Choice or life?

Posted on April 30, 2007


Just last week, the place where I have recently made home – Mexico City – took a monumental legislative step. Women who are 12 weeks pregnant, or less, now have the right to abort their pregnancies. No more will they be jailed and tagged as criminals, thanks to 46 brave legislators, who voted to decriminalize early-term abortion.

Monumental, as Mexico City is the capital of one of the largest Roman Catholic populations in the world, second in fact, to Brazil. A little over 90 per cent of the Mexican population is Catholic. Out of Mexico’s 100 million, around 20 million people live in Mexico City. With stakes this high, it’s no wonder the Pope himself wrote to Mexican bishops asking them to oppose the measure.

Ground-breaking, too, if you factor in the “machismo” mentality pervasive in this country. The law can in fact be interpreted as a victory for women, who now have the freedom to take control of and make decisions over their own bodies and reproduction. Before, abortion was only allowed in cases of rape or if a woman’s life was at risk from the pregnancy.

Groups championing women’s rights have been campaigning for this change for years. They cite the estimated 200,000 illegal abortions done annually, and the 1,500 who die from botched procedures.

Weeks before the vote for the legislation, supporters of both sides of the issue were demonstrating passionately on the streets outside the assembly building. Riot police had to be mobilized to keep both sides from slugging it out. Death threats were also reportedly made against legislators supporting the change in law.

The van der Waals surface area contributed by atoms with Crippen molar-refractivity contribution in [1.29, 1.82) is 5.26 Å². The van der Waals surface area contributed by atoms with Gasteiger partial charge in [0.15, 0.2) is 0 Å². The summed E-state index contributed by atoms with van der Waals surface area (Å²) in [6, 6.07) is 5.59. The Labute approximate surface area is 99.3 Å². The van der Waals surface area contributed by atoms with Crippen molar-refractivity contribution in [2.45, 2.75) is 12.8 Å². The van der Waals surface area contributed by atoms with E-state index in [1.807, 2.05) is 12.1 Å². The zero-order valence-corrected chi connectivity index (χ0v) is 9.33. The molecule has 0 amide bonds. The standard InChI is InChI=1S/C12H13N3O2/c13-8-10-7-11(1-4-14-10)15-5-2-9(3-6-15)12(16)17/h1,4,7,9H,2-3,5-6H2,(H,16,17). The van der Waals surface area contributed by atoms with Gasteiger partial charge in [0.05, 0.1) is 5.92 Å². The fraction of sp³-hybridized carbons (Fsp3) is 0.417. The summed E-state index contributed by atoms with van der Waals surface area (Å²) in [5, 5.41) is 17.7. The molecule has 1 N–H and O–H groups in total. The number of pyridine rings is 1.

As a woman, I welcome the ability to choose. Since as long as I can remember, I had supported making abortion legal, my religion notwithstanding. I firmly believe that my body is mine and it’s nobody’s business but my own. Hence I applaud the progressiveness of the Mexico City legislative assembly.

But at the same time, I am conflicted about the innocent fetuses that will be terminated, probably when the pregnancy could be due to ignorance, or worse, folly.

Ideally, babies ought to be born to people ready and willing to give them happy homes. I’m old enough to know that that’s not always the case. Why bring another child to this world when one doesn’t have the resources, or worse, the inclination to give it a proper upbringing?

Perhaps the best way to avoid unwanted pregnancies and that unpleasant visit to the doctor’s office – legal or otherwise – is to educate people. About contraception, about the reality and responsibilities of raising a child.

Meanwhile, I’d admit that I’m still not sure which side of the debate I stand unequivocally on. I’m just glad that there’s a choice available for me.